"Wikipedia is like any other organization," Matei told me. "Leaders matter tremendously. They invested so much of their time and seeded the collaboration process."
In this respect, Wikipedia isn't that much different from other for-profit social media companies. And like these companies, its leadership has created its own share of problems. In a publicly available audit of its volunteer editors published in 2011, the Wikimedia Foundation found that the overwhelming majority—91 percent—of its editors were male. The Foundation set itself a goal of bolstering female representation among editors to 25 percent, but as of 2013—the most recent year this data has been collected and published—84 percent of editors were male.
The number of active editors in general has also been on a decline since 2006. In 2011, the Wikimedia Foundation set itself a goal of 200,000 active editors by 2015, and today it is still 70,000 editors short of that mark.
As detailed in a 2013 feature in the MIT Technology Review, the decline of active editors with more than 10 edits under their belt has been attributed to the increasingly bureaucratic nature of the editing process. The semi-automation and stricter editing process was initially launched as a way to combat vandalism on Wikipedia pages. Although the new protocols did result in a decrease in vandalism, it also resulted in a steep drop off of new editors that stayed 2 months after their first edit.
The shrinking number and lack of diversity among Wikipedia editors is troubling. Not only does it skew the information available in the largest encyclopedia ever created toward topics geared for Western, male audiences, these biases are then also liable to crop up in the increasing number of artificial intelligences that use Wikipedia as their training data.
According to Matei, however, the solution isn't likely to be found through the distribution of content production to larger groups of people. He thinks a strong core of leaders is indispensable to Wikipedia's success so it's more about how to encourage more diverse leadership.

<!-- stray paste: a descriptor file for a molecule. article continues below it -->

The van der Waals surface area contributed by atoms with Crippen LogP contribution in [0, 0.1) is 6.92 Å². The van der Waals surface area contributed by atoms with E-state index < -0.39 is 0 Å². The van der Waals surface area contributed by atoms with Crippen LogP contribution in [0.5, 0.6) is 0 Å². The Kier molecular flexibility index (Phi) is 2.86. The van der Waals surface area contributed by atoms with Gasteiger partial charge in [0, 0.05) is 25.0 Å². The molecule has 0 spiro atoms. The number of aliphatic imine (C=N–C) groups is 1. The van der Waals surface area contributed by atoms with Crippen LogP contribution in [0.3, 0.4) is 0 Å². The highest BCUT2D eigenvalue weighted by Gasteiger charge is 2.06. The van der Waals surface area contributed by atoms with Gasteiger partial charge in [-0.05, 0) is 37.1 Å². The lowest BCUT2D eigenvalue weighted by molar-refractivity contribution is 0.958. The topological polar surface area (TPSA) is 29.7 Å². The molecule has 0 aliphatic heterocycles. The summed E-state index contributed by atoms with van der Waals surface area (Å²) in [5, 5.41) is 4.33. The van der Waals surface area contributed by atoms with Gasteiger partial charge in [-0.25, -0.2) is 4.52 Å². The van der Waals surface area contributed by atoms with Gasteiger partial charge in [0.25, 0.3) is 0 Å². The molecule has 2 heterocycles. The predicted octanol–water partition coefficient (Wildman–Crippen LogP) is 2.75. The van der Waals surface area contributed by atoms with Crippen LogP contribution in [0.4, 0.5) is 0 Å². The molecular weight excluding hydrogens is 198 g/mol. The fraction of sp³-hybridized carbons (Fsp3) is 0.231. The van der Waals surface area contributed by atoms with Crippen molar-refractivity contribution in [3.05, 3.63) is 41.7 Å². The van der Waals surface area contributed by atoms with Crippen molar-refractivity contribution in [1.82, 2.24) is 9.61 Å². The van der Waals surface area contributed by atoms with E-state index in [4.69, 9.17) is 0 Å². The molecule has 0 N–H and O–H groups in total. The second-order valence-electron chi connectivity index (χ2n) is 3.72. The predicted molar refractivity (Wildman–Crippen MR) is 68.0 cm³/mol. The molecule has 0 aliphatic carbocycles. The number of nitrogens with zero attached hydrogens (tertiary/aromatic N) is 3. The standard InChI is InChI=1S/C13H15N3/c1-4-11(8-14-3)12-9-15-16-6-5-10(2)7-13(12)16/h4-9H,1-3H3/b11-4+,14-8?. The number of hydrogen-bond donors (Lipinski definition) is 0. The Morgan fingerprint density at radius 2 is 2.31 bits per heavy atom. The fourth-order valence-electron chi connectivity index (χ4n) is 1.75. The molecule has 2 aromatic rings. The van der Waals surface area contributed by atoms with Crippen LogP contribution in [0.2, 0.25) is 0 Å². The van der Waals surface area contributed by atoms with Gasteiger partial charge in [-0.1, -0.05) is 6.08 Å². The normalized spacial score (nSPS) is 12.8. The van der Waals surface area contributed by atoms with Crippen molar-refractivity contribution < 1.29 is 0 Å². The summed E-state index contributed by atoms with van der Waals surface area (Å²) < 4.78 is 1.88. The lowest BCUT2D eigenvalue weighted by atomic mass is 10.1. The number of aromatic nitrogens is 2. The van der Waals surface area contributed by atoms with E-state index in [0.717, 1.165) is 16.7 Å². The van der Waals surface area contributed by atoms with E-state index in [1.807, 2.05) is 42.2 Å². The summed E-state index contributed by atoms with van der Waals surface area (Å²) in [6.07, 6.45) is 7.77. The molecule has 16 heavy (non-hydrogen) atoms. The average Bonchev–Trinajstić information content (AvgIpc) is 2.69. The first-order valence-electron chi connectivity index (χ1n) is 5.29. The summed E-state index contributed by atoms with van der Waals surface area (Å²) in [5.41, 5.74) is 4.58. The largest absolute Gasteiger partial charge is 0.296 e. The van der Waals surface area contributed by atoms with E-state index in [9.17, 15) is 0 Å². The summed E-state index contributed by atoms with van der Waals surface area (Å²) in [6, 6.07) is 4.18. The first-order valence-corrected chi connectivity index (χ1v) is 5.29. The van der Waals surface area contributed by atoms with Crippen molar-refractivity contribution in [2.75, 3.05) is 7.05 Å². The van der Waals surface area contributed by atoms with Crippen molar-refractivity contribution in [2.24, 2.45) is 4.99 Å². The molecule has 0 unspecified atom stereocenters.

"You can open Wikipedia editing up to more people, but projects that do that tend to flounder," Matei said. "The better question to ask is, 'How can we diversity the people at the top?'"
Also posted on Slashdot, where it attracted the usual numerous complaints about patrollers and abusers. I no longer see WP fans/insiders on Slashdot arguing their case or trying to shout down critics.
https://tech.slashdot.org/story/17/11/0 ... edium=feed
FWIW: I gave Matei the 2011 edit logs they used to assemble this study, because no one at the WMF could be "officially" bothered to keep the logs around. I also told him some of WP's most serious problems, like the declining participation and high turnover and baked-in biases and lunatic admin gang. You know, little things like that.
Sadly they failed to notice the large percentage of this article creation and editing being performed by bots. I figure it's hovering around 40-50% at present and could easily be more. And as usual, the journalists are calling Jimbugger the "Sole Flounder".